Researchers design the building blocks of synthetic muscle using computational method


Synthetic myosin could one day be used in regenerative medicine and robotics.
Combinations of them perform different muscular functions like maintaining a heartbeat or bearing weight.
This would require a labor-intensive process of nanoscale trial and error that could take years in the laboratory.
Researchers at Carnegie Mellon University’s College of Engineering have taken a multidisciplinary approach to solving this problem.
“This computational method will help us to understand muscle better through one of its building blocks, myosin, and help us toward building synthetic muscle in the future.
How can we understand and treat myosin-related diseases or develop new approaches for motor molecule-based technologies?
Carnegie Mellon experts in computational design and biomechanical engineering are using an interdisciplinary approach to tackle these challenges.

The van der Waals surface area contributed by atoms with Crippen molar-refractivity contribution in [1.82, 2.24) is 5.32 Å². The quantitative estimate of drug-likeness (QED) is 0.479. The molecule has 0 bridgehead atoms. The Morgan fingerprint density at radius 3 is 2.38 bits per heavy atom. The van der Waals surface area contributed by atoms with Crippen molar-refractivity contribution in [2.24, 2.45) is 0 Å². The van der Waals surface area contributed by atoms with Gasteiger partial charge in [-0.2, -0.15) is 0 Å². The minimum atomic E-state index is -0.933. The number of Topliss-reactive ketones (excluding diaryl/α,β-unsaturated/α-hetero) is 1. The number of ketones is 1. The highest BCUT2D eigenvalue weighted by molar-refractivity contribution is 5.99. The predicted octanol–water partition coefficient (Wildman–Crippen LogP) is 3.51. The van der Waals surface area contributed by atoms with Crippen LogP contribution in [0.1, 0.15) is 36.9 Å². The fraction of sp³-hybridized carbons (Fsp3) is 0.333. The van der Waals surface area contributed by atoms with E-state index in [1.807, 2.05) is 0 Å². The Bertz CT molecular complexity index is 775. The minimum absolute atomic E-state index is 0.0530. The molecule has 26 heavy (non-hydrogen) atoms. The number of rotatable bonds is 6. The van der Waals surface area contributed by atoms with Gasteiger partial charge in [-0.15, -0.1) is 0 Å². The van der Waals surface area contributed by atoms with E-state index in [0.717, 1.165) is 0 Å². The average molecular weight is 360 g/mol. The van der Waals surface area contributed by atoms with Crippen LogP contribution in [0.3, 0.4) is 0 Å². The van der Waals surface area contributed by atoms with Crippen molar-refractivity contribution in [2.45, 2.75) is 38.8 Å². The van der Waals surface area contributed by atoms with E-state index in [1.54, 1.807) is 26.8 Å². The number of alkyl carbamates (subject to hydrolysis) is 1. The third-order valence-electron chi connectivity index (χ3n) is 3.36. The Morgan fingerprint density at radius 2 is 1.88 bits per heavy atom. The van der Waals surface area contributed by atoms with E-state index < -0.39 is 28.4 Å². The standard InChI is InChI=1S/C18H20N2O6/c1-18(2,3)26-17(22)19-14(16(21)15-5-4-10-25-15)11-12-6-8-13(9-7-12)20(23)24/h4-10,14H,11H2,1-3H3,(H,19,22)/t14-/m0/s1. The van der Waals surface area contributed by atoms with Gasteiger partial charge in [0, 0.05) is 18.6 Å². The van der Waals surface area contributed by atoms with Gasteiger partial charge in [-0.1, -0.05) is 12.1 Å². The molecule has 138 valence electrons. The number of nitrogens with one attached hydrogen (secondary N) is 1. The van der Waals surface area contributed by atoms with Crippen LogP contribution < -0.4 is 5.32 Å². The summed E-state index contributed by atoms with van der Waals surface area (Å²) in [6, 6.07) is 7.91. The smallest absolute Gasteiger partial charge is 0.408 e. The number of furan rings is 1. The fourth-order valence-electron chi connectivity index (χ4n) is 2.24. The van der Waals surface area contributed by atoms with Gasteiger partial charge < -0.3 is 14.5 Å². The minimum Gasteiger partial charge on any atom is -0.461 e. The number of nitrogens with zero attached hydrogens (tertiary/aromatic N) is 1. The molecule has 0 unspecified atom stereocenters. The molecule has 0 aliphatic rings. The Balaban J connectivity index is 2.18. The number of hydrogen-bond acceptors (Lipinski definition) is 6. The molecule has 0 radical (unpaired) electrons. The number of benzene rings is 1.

Credit: College of Engineering, Carnegie Mellon UniversityThese findings, which represent a unique collaboration between engineering disciplines, could further impact future applications for understanding and treating myosin -related diseases and developing new approaches for motor molecule-based technologies.
“This work demonstrates that the interface between fields can yield novel approaches to research and new findings that would be difficult to achieve with any one perspective,” said Jonathan Cagan, professor of mechanical engineering.
“We are merging computational mechanical design—which has been used to design a variety of more traditional systems like automobiles and architecture—with biology,” said LeDuc.
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